Do we build identities to achieve the confidence that hides our inner chaos from us?
Commentary by José Parés Pérez. Concepción, Chile.
Pedro, who had just been introduced to Juan, smiling politely at him, asked:
– “Juan, what?”
– “Casque, Juan Casque,” he replied, also smiling.
– “Look at that. What origin is your surname?”
– “I’ve never given a thought to that, but it seems to me that it comes from an ancient South American ancestry.” Juan replied politely, not smiling anymore.
– “Are you not interested in knowing the origin of your surname?” asked Pedro.
– “Well yes, I find it interesting but I have not taken the time to find it out. My life has other priorities.”
– “How interesting! What other priorities are you referring to?”
– “For example, knowing who I am now, because that is something one can manage, whereas my ancestry is something I cannot change.
– “But, Juan,” Pedro insisted, “though you cannot change it, you could learn a great deal about yourself if you know something about your origin.”
– “Let me ask you something, Pedro. What is your origin?”
– “I am of Spanish origin. My parents left Spain for America many years ago.”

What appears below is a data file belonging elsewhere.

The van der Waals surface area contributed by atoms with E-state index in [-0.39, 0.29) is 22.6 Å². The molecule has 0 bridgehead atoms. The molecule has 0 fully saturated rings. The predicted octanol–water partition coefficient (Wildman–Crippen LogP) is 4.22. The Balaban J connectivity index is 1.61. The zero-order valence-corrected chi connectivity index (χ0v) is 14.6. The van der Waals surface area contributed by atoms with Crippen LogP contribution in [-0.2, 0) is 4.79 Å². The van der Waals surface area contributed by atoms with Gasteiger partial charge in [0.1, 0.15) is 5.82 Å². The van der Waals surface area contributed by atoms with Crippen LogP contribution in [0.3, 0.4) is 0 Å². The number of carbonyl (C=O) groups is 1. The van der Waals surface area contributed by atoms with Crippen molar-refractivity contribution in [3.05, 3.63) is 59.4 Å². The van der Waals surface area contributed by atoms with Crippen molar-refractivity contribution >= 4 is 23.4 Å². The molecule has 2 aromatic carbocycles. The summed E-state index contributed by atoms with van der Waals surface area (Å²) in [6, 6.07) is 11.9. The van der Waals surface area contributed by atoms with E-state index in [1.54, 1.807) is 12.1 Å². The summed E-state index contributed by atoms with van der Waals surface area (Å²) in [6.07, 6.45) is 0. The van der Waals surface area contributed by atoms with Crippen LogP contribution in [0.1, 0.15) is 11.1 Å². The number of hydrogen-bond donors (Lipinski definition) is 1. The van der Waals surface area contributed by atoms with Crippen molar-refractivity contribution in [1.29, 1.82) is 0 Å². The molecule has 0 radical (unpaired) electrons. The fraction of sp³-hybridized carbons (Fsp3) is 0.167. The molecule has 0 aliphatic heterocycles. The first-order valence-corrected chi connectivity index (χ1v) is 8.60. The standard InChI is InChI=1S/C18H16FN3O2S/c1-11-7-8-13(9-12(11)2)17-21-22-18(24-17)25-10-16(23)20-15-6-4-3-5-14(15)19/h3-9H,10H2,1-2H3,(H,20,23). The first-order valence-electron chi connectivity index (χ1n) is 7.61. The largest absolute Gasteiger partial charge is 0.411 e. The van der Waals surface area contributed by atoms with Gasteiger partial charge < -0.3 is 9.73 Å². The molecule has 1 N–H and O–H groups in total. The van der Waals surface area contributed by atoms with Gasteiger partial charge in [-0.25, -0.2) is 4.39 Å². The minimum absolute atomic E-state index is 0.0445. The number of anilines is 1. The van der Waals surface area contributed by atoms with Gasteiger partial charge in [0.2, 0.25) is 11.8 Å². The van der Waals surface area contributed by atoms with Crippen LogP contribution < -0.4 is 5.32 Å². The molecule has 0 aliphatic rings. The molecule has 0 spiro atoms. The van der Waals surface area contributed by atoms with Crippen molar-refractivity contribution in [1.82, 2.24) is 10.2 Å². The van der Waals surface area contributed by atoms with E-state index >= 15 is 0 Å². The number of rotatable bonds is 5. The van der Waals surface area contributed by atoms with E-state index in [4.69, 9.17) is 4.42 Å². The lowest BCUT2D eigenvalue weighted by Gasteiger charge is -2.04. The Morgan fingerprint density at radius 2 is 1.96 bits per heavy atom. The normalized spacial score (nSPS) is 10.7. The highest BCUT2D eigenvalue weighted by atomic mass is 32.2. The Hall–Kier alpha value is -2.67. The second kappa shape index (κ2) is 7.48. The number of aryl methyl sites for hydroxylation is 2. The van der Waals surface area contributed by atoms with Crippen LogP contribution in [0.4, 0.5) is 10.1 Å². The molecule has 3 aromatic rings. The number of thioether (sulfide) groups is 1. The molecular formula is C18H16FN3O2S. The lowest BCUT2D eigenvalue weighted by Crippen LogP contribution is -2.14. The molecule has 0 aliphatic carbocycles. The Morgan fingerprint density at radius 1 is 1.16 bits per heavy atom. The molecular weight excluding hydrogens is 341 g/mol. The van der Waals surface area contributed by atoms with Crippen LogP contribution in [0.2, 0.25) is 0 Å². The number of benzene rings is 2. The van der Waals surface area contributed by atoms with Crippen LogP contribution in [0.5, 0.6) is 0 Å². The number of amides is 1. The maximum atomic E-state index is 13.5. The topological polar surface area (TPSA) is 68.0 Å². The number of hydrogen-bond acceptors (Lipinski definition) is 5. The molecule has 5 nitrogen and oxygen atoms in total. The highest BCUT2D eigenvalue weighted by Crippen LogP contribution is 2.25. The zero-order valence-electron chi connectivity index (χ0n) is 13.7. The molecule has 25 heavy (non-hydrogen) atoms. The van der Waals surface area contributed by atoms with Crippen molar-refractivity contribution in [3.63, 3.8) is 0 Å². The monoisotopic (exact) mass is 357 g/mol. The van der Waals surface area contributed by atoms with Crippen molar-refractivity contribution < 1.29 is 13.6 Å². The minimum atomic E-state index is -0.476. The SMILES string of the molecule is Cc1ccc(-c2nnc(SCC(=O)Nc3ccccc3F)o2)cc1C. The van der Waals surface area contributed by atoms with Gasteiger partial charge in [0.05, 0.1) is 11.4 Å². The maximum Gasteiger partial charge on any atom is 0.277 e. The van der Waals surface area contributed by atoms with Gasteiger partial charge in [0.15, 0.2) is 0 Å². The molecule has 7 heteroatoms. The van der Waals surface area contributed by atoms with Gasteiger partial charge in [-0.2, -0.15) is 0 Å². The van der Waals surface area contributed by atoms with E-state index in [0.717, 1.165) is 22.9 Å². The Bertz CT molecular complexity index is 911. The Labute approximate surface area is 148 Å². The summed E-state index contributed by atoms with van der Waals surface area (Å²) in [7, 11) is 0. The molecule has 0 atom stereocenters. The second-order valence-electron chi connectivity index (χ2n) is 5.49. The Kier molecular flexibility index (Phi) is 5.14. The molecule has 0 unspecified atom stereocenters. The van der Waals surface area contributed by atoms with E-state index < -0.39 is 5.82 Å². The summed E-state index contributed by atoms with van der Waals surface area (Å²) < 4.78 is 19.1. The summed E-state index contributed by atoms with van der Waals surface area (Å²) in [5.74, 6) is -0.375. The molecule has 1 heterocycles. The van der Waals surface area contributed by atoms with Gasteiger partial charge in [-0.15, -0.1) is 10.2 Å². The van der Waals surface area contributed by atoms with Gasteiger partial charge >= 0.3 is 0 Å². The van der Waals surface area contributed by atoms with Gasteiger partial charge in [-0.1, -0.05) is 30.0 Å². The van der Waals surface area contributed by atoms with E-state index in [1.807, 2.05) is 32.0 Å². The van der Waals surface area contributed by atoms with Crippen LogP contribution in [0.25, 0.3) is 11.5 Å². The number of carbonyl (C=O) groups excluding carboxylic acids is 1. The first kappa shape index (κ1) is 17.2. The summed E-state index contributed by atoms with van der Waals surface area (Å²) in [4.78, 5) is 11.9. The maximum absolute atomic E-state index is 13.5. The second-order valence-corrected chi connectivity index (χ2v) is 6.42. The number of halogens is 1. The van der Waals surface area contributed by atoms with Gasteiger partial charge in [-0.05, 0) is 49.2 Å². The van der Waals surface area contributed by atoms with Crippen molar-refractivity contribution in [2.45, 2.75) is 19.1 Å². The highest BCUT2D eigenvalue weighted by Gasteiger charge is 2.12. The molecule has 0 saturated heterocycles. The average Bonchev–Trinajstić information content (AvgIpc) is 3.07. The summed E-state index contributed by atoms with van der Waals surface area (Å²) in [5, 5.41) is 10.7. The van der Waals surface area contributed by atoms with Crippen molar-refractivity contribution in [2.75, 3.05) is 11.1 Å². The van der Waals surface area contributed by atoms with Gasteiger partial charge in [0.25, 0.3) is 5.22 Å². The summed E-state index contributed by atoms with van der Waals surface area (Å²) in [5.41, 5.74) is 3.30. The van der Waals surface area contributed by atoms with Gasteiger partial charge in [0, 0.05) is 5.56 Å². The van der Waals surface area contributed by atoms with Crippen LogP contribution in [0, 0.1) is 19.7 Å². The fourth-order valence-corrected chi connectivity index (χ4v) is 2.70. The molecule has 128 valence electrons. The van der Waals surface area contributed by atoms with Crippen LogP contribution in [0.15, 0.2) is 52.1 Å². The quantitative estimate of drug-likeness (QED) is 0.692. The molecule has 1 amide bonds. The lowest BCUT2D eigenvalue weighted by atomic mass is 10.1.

– “And how does that make you feel?”
– “I’ve never asked myself that. But now, on reflection… It makes me feel satisfied because I think it is a good race. The Spaniards are very Christian, they are good people, but they also have their things, like everyone else.”
– “Are you saying that you think that someone is the way he is because of being a part of an ethnic group or something like that and not because of what he is in each moment of his life? For what he has achieved with his own effort and energy?”
– “Well, that too.” said Pedro hesitantly. And he added, “Moreover, I am an artist, father of a family, a Chilean and a fan of ColoColo, my favourite football team.”
– “Is there nothing else in your life that characterizes you more individually?”, insisted Juan.